Dog does a number on my boots

Discussion in 'The Club House' started by DaughterofAres, Dec 2, 2013.

  1. DaughterofAres

    DaughterofAres New Member

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    :eek: omg! NOT wearing these again :eek: Boyohboy wasn't I surprised this morning going for my boots! lol! Khaleesi (foster dog) took an extra shine to my snow boots last night. She ate everything!!! lmao!!! that's all that was left. :eek: I might be still laughing... Apparently, I have one item on my Christmas list now. lol!
     

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  2. winds-of-change

    winds-of-change The Balota's Staff Member

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    Wow. He sure did a number on those boots. Fortunately, I have never had a dog that chewed anything valuable. Except for one that chewed my husband's credit card. LOL
     

  3. primer1

    primer1 Well-Known Member Supporter

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    A dog I raised as a puppy years ago (boxer/black lab) was a chewer. For two months straight he averaged $100 a week in damage. Furniture, shoes, clothes, hats, carpets and rugs, a new umbrella with a nice hole in the middle, you get the picture.

    So I got the "idiots guide to dog training" as a Christmas gift, he ate half of that too. I took a picture of the half eaten book on the floor, put the camera on the table, he pulled it off and chewed it to pieces, film and all.

    He grew into one hell of a good dog, whom I've mentioned several times on this forum.
     
  4. FrontierTCB

    FrontierTCB Active Member

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    Reminds me of the time I left my Coonhound out of the kennel to run loose in the fenced backyard and went to work one day.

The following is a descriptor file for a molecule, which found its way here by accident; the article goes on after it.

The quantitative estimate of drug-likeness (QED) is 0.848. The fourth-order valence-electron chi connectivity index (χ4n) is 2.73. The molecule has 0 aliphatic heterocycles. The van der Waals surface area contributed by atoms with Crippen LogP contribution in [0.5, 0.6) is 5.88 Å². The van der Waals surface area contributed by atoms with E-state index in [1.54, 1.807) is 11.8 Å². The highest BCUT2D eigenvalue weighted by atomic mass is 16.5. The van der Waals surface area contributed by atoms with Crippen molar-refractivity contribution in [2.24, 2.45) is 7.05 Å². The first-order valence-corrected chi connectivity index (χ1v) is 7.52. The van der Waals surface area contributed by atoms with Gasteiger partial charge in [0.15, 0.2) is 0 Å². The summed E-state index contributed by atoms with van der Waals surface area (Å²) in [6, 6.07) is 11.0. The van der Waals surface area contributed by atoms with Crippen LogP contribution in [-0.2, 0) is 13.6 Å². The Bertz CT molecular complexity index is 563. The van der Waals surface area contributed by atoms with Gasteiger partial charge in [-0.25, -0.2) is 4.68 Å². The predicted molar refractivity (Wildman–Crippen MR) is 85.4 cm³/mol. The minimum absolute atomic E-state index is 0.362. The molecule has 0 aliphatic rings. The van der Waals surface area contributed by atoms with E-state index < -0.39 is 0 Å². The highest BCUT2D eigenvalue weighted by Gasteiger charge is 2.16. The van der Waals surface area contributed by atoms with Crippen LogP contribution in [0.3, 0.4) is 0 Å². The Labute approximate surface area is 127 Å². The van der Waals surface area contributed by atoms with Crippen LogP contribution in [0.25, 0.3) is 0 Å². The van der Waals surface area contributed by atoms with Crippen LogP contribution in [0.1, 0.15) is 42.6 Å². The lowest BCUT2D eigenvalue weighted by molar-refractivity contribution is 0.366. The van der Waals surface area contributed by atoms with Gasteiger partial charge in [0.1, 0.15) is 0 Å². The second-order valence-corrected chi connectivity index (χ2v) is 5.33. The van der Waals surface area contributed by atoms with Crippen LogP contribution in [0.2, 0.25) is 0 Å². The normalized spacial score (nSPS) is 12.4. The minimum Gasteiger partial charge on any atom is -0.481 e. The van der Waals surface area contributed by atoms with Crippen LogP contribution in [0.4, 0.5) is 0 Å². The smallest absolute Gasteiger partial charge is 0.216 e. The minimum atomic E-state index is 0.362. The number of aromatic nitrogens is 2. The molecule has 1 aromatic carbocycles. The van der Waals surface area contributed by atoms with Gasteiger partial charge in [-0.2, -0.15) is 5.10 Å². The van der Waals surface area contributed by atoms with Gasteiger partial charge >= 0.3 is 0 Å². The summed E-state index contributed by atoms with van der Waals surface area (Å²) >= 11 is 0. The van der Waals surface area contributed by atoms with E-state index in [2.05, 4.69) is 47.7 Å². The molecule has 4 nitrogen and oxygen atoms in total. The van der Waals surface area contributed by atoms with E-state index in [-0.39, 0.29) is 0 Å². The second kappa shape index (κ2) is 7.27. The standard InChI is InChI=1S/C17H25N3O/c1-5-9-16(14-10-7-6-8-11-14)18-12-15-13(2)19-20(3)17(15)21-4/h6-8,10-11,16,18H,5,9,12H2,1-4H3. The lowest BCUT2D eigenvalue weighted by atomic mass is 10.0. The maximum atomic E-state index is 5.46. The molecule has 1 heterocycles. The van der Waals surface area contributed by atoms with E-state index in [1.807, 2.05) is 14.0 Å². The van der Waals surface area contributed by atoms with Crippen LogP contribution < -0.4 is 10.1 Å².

He must have been convinced I was in the house and ignoring him. When I came home I found that he had removed the vinyl siding all the way across the back of the house as far up as he could reach (about 4ft.) Siding and insulation all over the back yard!!!

    Mind you the house was bran new and I was recently married. The wife had a fit. She didn't stick around long anyway.

    The dog, Elvis ended up being my good friend for the next 13 yrs. He recently had health issues and had to be put down. But he was a good dog and is missed every day.

    image-1883553583.jpg
     
  5. G30USMC

    G30USMC Active Member Supporter

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    Wow, he had a field day with those, yikes
     
  6. DaughterofAres

    DaughterofAres New Member

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    I will give her the benefit of the doubt. I gave Khalisee an antler bone to chew on last night and I assume she got the two mixed up because it was dark right? Not because she loves Mom so much. Mom nom nom Mom We rescued her 2 months ago. I am happy her confidence is finally rising. lol!!!
     

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  7. mrm14

    mrm14 Active Member

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    Had a black lab in the late 70's, that up until she was 2 to 3 years old and still had puppy brains, would chew up strange things in the yard. She more than once chewed off most of the heat sink fins on a LawnBoy lawnmower, once chewed enough through the wire grate of the AC and got most all the heat sink fins of the condenser tube off the compressor, and continually dug up the lawn sprinklers.

    Finally she grew out of that phase and become a good pheasant dog.
     
  8. MisterMcCool

    MisterMcCool Well-Known Member Supporter

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    I got that book too. I beat my dog with it. ;)
     
  9. rurak

    rurak New Member

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    One of my customers has a long driveway with cast iron lamp posts every 75 feet. I mounted a cast aluminum box and receptacle on each post for xmas lights. That damn dog chewed all 12 receptacles and boxes right off the posts(about 40$ per setup not including my labor). I through bolted each box in two spots with 1/4-20 nuts and bolts ...... the dog has been shocked with 120 volts numerous times and just keeps coming .... I don't mind the work but the wires are getting kinda short to splice!!!!!!!
     
  10. Gonzilla

    Gonzilla New Member

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    Any dog behaviorist going to respond ? I heard a mixture of tabasco n vinegar solution applied to the furniture to make it less palitable to chew. No idea if it works.